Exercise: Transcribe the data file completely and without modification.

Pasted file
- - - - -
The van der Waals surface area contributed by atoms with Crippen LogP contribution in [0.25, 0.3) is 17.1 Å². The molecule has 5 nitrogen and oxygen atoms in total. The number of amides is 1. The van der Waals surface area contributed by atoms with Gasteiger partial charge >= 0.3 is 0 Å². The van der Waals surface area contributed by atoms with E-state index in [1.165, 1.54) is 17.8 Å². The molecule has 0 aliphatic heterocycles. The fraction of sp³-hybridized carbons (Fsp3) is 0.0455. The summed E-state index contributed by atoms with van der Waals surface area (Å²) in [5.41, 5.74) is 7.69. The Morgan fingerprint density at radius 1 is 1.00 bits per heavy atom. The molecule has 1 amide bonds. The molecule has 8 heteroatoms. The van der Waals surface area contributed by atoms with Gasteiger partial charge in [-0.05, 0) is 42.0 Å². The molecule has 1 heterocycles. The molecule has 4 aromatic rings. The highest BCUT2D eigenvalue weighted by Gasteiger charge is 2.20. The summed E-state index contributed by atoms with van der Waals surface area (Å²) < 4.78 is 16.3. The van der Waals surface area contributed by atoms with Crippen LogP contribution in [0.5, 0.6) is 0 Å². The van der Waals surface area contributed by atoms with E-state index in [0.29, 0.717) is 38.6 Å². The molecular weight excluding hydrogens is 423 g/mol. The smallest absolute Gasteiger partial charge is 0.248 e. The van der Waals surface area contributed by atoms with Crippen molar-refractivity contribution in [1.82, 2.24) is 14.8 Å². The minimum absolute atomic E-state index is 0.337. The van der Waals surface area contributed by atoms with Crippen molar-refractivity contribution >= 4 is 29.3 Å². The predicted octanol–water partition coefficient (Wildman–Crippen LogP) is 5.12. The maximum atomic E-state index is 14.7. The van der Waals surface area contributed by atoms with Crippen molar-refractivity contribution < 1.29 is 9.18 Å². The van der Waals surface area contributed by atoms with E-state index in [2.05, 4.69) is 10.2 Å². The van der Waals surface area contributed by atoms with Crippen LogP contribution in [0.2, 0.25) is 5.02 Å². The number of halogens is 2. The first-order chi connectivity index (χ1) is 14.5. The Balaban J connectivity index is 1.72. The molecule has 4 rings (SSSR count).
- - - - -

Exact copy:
The van der Waals surface area contributed by atoms with Crippen LogP contribution in [0.25, 0.3) is 17.1 Å². The molecule has 5 nitrogen and oxygen atoms in total. The number of amides is 1. The van der Waals surface area contributed by atoms with Gasteiger partial charge >= 0.3 is 0 Å². The van der Waals surface area contributed by atoms with E-state index in [1.165, 1.54) is 17.8 Å². The molecule has 0 aliphatic heterocycles. The fraction of sp³-hybridized carbons (Fsp3) is 0.0455. The summed E-state index contributed by atoms with van der Waals surface area (Å²) in [5.41, 5.74) is 7.69. The Morgan fingerprint density at radius 1 is 1.00 bits per heavy atom. The molecule has 1 amide bonds. The molecule has 8 heteroatoms. The van der Waals surface area contributed by atoms with Gasteiger partial charge in [-0.05, 0) is 42.0 Å². The molecule has 1 heterocycles. The molecule has 4 aromatic rings. The highest BCUT2D eigenvalue weighted by Gasteiger charge is 2.20. The summed E-state index contributed by atoms with van der Waals surface area (Å²) < 4.78 is 16.3. The van der Waals surface area contributed by atoms with Crippen LogP contribution in [0.5, 0.6) is 0 Å². The van der Waals surface area contributed by atoms with E-state index in [0.29, 0.717) is 38.6 Å². The molecular weight excluding hydrogens is 423 g/mol. The smallest absolute Gasteiger partial charge is 0.248 e. The van der Waals surface area contributed by atoms with Crippen molar-refractivity contribution in [1.82, 2.24) is 14.8 Å². The minimum absolute atomic E-state index is 0.337. The van der Waals surface area contributed by atoms with Crippen molar-refractivity contribution >= 4 is 29.3 Å². The predicted octanol–water partition coefficient (Wildman–Crippen LogP) is 5.12. The maximum atomic E-state index is 14.7. The van der Waals surface area contributed by atoms with Crippen molar-refractivity contribution < 1.29 is 9.18 Å². The van der Waals surface area contributed by atoms with E-state index in [2.05, 4.69) is 10.2 Å². The van der Waals surface area contributed by atoms with Crippen LogP contribution in [0.2, 0.25) is 5.02 Å². The number of halogens is 2. The first-order chi connectivity index (χ1) is 14.5. The Balaban J connectivity index is 1.72. The molecule has 4 rings (SSSR count).